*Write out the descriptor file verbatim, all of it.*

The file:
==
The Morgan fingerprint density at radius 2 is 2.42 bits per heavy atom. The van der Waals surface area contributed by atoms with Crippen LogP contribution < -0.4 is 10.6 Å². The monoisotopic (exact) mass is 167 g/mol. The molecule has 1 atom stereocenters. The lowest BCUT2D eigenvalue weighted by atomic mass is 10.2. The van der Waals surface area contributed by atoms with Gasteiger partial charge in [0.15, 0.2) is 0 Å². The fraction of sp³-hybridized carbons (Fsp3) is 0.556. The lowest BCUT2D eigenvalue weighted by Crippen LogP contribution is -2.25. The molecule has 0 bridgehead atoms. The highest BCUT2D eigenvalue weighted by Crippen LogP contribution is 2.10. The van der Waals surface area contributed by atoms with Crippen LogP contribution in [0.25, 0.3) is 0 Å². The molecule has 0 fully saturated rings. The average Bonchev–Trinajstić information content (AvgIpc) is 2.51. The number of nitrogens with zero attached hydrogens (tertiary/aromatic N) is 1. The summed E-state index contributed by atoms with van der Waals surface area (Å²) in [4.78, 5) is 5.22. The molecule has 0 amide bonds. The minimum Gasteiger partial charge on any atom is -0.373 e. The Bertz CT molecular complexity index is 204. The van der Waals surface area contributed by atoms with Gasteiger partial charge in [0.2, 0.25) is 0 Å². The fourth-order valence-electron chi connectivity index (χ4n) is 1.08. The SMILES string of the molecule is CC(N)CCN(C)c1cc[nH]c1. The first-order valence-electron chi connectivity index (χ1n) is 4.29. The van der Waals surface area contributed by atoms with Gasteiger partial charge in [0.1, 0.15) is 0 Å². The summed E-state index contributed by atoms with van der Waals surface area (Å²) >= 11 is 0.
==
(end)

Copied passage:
The Morgan fingerprint density at radius 2 is 2.42 bits per heavy atom. The van der Waals surface area contributed by atoms with Crippen LogP contribution < -0.4 is 10.6 Å². The monoisotopic (exact) mass is 167 g/mol. The molecule has 1 atom stereocenters. The lowest BCUT2D eigenvalue weighted by atomic mass is 10.2. The van der Waals surface area contributed by atoms with Gasteiger partial charge in [0.15, 0.2) is 0 Å². The fraction of sp³-hybridized carbons (Fsp3) is 0.556. The lowest BCUT2D eigenvalue weighted by Crippen LogP contribution is -2.25. The molecule has 0 bridgehead atoms. The highest BCUT2D eigenvalue weighted by Crippen LogP contribution is 2.10. The van der Waals surface area contributed by atoms with Crippen LogP contribution in [0.25, 0.3) is 0 Å². The molecule has 0 fully saturated rings. The average Bonchev–Trinajstić information content (AvgIpc) is 2.51. The number of nitrogens with zero attached hydrogens (tertiary/aromatic N) is 1. The summed E-state index contributed by atoms with van der Waals surface area (Å²) in [4.78, 5) is 5.22. The molecule has 0 amide bonds. The minimum Gasteiger partial charge on any atom is -0.373 e. The Bertz CT molecular complexity index is 204. The van der Waals surface area contributed by atoms with Gasteiger partial charge in [0.2, 0.25) is 0 Å². The fourth-order valence-electron chi connectivity index (χ4n) is 1.08. The SMILES string of the molecule is CC(N)CCN(C)c1cc[nH]c1. The first-order valence-electron chi connectivity index (χ1n) is 4.29. The van der Waals surface area contributed by atoms with Gasteiger partial charge in [0.1, 0.15) is 0 Å². The summed E-state index contributed by atoms with van der Waals surface area (Å²) >= 11 is 0.